CM: Well the first two drafts I sat by the TV and watched all day. It was a nerve wracking experience and really disappointing when I didn’t get picked. This year I told myself I wasn’t going to do that, but I still sat by the TV all day and watched. I tried to leave and go get some food, but I ended up getting it go and coming right back. I was just drawn to it, I couldn’t stop watching it.

NH: What players did you look up to growing up, both on Columbus and otherwise? Is there any one of them that you try to model your game after?

CM: It was one in the same for me. I always looked up to Rick Nash. He was the man in Columbus while he was here, and I think every little kid [from here] had a Nash jersey growing up. He was a fan favorite and he was always my favorite growing up. And Jody Shelley, just because I liked watching fights when I was a kid.

I try to model my game after someone like Claude Giroux or Artemi Panarin. A dynamic player who could use their speed and has good scoring abilities, and is kind of undersized. I’m also a huge Cam Atkinson fan.

NH: What are your expectations for yourself with Miami next season?

CM: I expect to have a big role with the team. Last year I had a pretty big role and I got a lot of opportunities from the coaching staff, and I was grateful for that. And this year I expect my role and my opportunities to be even bigger than my first season, and I hope to be more of a leader this season. Having a year of college experience under my belt, and the confidence of being drafted, I expect to have a big season here.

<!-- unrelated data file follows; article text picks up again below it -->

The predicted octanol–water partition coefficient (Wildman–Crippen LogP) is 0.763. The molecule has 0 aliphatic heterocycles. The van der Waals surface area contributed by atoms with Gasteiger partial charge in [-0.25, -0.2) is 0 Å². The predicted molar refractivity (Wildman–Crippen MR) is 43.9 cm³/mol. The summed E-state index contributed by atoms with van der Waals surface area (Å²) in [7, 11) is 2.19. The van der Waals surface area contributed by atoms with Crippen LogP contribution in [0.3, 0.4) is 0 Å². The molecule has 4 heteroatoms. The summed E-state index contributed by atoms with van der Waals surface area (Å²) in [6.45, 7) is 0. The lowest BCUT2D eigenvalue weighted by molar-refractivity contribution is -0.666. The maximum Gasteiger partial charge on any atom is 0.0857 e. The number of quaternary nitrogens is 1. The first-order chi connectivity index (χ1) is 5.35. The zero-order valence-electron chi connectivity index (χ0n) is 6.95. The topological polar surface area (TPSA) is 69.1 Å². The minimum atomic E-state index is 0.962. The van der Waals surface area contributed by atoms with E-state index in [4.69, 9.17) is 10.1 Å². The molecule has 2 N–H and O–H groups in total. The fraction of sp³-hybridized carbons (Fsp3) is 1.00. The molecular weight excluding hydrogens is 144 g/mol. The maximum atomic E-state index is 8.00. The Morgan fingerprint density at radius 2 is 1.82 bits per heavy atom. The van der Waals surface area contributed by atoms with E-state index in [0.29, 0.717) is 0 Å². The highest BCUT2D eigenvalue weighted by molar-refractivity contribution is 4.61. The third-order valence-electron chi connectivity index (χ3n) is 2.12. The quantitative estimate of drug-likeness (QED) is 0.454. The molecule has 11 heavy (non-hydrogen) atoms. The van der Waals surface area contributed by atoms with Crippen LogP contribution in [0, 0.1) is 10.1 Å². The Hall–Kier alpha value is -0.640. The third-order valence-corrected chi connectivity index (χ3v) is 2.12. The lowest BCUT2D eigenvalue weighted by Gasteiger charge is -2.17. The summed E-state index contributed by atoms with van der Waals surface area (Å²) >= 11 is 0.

NH: What are your expectations for the team [Miami RedHawks]?

CM: Yeah, I think we’re going to be a real good team this year.

NH: What would you say is your biggest strength as a player?

CM: I would say either my hockey IQ or my ability to finish. My scoring ability and hockey sense are definitely my two strengths.

NH: What would you say is your biggest weakness? What do you think you need to work on most to become and NHL level player?

CM: For one, I need to get my legs stronger. I need to be stronger on my skates. I also need to work on my skating. Skating is such a huge thing in the NHL today, the game has gotten so fast. Skating ability can make or break a player’s career. Even the best skaters need to work on their skating.

NH: What feedback has the Blue Jackets coaching staff given you? Anything specific they want you to work on?

CM: Honestly, all they’ve really said was to work on the skating a bit. I have a big window to make the jump to professional hockey. I still have three more years in college, if I choose to stay all four years. They just said to work on skating. They also said that you’re drafted, that’s great, but this is when the real work begins, it’s what you do now. They’ve shown they believe in me enough to spend a draft pick on me, and now I have to put the work in to get better and make that jump to pro hockey.

The Future for Carson Meyer

Carson will be heading into his sophomore season with the Miami RedHawks. The RedHawks start their season on Friday, October 6th against Providence in Oxford, Ohio. They follow that up the following day with another game against Providence.